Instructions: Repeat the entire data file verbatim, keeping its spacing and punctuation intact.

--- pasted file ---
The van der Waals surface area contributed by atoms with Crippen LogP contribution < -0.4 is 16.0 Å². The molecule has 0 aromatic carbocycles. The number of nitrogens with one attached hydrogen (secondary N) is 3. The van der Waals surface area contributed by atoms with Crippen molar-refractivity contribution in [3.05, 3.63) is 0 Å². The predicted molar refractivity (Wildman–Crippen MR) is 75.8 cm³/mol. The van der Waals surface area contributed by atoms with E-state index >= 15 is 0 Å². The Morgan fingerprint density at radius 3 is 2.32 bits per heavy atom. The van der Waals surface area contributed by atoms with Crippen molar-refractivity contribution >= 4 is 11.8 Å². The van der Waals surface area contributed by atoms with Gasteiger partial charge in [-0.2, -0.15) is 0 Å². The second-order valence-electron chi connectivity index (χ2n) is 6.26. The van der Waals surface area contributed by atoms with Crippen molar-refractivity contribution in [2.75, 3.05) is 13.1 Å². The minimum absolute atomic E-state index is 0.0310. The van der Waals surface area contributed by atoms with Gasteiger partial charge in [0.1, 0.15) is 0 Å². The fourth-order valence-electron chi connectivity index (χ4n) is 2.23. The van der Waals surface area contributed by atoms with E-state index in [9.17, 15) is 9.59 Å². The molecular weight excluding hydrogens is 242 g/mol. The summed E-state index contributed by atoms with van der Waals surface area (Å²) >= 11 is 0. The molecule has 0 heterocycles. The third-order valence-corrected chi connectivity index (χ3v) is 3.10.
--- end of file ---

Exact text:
The van der Waals surface area contributed by atoms with Crippen LogP contribution < -0.4 is 16.0 Å². The molecule has 0 aromatic carbocycles. The number of nitrogens with one attached hydrogen (secondary N) is 3. The van der Waals surface area contributed by atoms with Crippen molar-refractivity contribution in [3.05, 3.63) is 0 Å². The predicted molar refractivity (Wildman–Crippen MR) is 75.8 cm³/mol. The van der Waals surface area contributed by atoms with E-state index >= 15 is 0 Å². The Morgan fingerprint density at radius 3 is 2.32 bits per heavy atom. The van der Waals surface area contributed by atoms with Crippen molar-refractivity contribution >= 4 is 11.8 Å². The van der Waals surface area contributed by atoms with Gasteiger partial charge in [-0.2, -0.15) is 0 Å². The second-order valence-electron chi connectivity index (χ2n) is 6.26. The van der Waals surface area contributed by atoms with Crippen molar-refractivity contribution in [2.75, 3.05) is 13.1 Å². The minimum absolute atomic E-state index is 0.0310. The van der Waals surface area contributed by atoms with Gasteiger partial charge in [0.1, 0.15) is 0 Å². The fourth-order valence-electron chi connectivity index (χ4n) is 2.23. The van der Waals surface area contributed by atoms with E-state index in [9.17, 15) is 9.59 Å². The molecular weight excluding hydrogens is 242 g/mol. The summed E-state index contributed by atoms with van der Waals surface area (Å²) >= 11 is 0. The molecule has 0 heterocycles. The third-order valence-corrected chi connectivity index (χ3v) is 3.10.